Friday, August 9, 2013

Adams: On American Foreign Policy

John Adams was one of the most important figures in early American diplomacy. He served abroad as minister to Holland and Britain during the period of the confederation, and was unique  among American ministers in having made himself obnoxious in both Paris and London.  In the aftermath of the negotiation of the Treaty of Paris, signed in late 1782, Adams expatiated on the principles and assumptions that ought to guide American foreign policy. In a letter of March 20, 1783, he observed that “Gentlemen can never too often [be] requested to recollect” the debates that had arisen in congress when the French treaty was in contemplation 

The Nature of those Connections, which ought to be formed between America and Europe, will never be better understood than they were at that time. It was then said, there is a Ballance of Power in Europe. Nature has formed it. Practice and Habit had confirmed it, and it must exist forever. It may be disturbed for a time, by the accidental Removal of a Weight from one Scale to the other, but there will be a continual Effort to restore the Equilibrium.

In an earlier communication to Secretary Robert Livingston and congress (Feb 5, 1783), Adams recurred to the the assumptions and objectives that animated the debates over foreign policy in the first congress:

If there are in congress any of those gentlemen, with whom I had the honor to serve in the years 1775 and 1776, they may possibly remember, that in arguing in favor of sending ministers to Versailles, to propose a connection with that Court, I laid it down as a first principle, that we should calculate all our measures and foreign negotiations in such a manner, as to avoid a too great dependence upon any one power of Europe—to avoid all obligations and temptations to take any part in future European wars; that the business of America with Europe was commerce, not politics or war; and, above all, that it never could be our interest to ruin Great Britain, or injure or weaken her any further than should be necessary to support our independence, and our alliances, and that, as soon as Great Britain should be brought to a temper to acknowledge our sovereignty and our alliances, and consent that we should maintain the one, and fulfil the others, it would be our interest and duty to be her friends, as well as the friends of all the other powers of Europe, and enemies to none.

We are now happily arrived, through many tremendous tempests, at that period. Great Britain respects us as sovereign States, and respects all our political engagements with foreign nations; and as long as she continues in this temper of wisdom, it is our duty to respect her. We have accordingly made a treaty with her and mutually sworn to be friends. Through the whole period of our warfare and negotiations, I confess I have never lost sight of the principles and the system, with which I set out, which appeared to me to be the sentiments of congress with great unanimity; and I have no reason to believe that any change of opinion has taken place. . . .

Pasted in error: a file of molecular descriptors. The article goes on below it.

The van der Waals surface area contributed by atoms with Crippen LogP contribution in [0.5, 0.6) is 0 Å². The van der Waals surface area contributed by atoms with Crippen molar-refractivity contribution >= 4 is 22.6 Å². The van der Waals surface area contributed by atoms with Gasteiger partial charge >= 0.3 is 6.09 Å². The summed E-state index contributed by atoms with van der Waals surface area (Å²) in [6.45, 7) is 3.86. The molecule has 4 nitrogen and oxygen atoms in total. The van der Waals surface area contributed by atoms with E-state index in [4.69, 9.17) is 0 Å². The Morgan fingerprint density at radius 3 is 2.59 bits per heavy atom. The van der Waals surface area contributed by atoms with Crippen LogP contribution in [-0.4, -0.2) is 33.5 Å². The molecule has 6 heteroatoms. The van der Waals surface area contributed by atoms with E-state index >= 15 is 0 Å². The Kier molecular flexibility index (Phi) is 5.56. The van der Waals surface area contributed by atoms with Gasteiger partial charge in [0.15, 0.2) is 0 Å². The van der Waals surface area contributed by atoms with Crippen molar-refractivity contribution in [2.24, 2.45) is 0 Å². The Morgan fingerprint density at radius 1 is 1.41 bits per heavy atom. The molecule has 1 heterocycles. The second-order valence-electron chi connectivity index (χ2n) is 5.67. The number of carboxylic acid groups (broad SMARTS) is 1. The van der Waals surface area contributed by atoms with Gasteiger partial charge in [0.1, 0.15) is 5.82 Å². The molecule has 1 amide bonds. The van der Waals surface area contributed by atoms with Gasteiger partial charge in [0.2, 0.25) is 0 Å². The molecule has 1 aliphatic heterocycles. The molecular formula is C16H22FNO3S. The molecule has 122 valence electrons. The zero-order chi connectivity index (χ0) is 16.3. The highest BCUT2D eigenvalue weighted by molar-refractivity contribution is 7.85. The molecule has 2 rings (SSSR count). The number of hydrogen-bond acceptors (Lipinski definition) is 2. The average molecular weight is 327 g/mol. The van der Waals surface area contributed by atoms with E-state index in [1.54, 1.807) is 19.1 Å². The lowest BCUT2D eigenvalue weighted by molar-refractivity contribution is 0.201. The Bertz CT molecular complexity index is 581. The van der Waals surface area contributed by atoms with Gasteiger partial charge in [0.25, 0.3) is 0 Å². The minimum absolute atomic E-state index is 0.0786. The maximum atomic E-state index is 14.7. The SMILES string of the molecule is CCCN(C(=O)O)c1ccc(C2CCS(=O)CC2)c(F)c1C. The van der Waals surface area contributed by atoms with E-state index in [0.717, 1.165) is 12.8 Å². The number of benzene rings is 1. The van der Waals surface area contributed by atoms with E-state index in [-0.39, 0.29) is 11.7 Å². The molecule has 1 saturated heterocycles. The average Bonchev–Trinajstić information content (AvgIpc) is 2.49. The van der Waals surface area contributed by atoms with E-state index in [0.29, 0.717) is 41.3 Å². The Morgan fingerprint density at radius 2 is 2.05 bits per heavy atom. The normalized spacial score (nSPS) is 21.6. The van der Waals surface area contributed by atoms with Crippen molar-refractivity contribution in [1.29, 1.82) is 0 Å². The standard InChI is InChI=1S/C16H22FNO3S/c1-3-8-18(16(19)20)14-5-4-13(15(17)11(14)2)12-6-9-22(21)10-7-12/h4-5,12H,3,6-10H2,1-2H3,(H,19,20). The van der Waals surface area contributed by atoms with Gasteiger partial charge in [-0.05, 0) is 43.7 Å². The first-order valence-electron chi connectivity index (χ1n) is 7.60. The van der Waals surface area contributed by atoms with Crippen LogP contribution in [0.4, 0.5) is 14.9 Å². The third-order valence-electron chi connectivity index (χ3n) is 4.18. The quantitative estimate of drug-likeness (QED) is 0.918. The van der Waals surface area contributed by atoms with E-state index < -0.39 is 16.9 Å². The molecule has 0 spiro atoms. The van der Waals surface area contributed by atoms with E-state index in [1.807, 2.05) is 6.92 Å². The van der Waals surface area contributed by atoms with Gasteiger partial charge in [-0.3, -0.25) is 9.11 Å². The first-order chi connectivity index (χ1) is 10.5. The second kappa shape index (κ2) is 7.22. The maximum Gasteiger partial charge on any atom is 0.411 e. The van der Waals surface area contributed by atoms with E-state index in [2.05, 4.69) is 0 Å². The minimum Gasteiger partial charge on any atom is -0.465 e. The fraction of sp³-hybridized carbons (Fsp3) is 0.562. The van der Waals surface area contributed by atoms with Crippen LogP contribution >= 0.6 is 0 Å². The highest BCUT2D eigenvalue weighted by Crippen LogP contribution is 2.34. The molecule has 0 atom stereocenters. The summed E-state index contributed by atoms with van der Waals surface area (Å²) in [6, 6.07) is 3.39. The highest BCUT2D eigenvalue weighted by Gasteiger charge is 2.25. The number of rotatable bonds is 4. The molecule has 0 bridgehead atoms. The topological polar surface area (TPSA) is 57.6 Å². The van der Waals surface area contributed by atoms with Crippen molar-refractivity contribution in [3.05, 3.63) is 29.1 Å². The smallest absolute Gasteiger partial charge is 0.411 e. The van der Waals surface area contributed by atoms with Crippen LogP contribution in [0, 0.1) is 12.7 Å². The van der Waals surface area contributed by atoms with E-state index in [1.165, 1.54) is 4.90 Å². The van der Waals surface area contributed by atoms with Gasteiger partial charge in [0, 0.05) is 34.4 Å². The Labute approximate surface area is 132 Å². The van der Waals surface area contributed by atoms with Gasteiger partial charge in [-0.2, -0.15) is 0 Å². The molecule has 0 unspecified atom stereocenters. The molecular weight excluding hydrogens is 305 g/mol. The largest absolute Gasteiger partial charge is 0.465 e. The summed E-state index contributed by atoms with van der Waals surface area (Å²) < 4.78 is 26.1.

From the same letter, Adams gives his “idea of the qualifications necessary for an American foreign minister in general, and particularly and above all to the Court of St. James.”

In the first place, he should have had an education in classical learning, and in the knowledge of general history, ancient and modern, and particularly the history of France, England, Holland, and America. He should be well versed in the principles of ethics, of the law of nature and nations, of legislation and government, of the civil Roman law, of the laws of England and the United States, of the public law of Europe, and in the letters, memoirs, and histories of those great men, who have heretofore shone in the diplomatic order, and conducted the affairs of nations, and the world. He should be of an age to possess a maturity of judgment, arising from experience in business. He should be active, attentive, and industrious; and above all, he should possess an upright heart and an independent spirit, and should be one who decidedly makes the interest of his country, not the policy of any other nation, nor his own private ambition or interest, or those of his family, friends, and connections, the rule of his conduct.

Adams is generally regarded as a realist, but he forecast improvement for humanity from the independence of America:
America will grow with astonishing Rapidity and England France and every other Nation in Europe will be the better for her prosperity. Peace which is her dear Delight will be her Wealth and Glory, for I cannot see the Seed of a War with any part of the World in future but with Great Britain, and such  States as may be weak enough, if any such there should be, to become her Allies."

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The first letter, John Adams to James Warren, March 20, 1783, is cited in James Hutson, John Adams and the Diplomacy of the American Revolution (Lexington, 1980), pp. 28-29; the letter to Livingston is in Volume 8 of The Works of John Adams, available at the On-Line Library of Liberty. The final letter, making peace our dear delight, is in The Papers of John Adams, 6:348.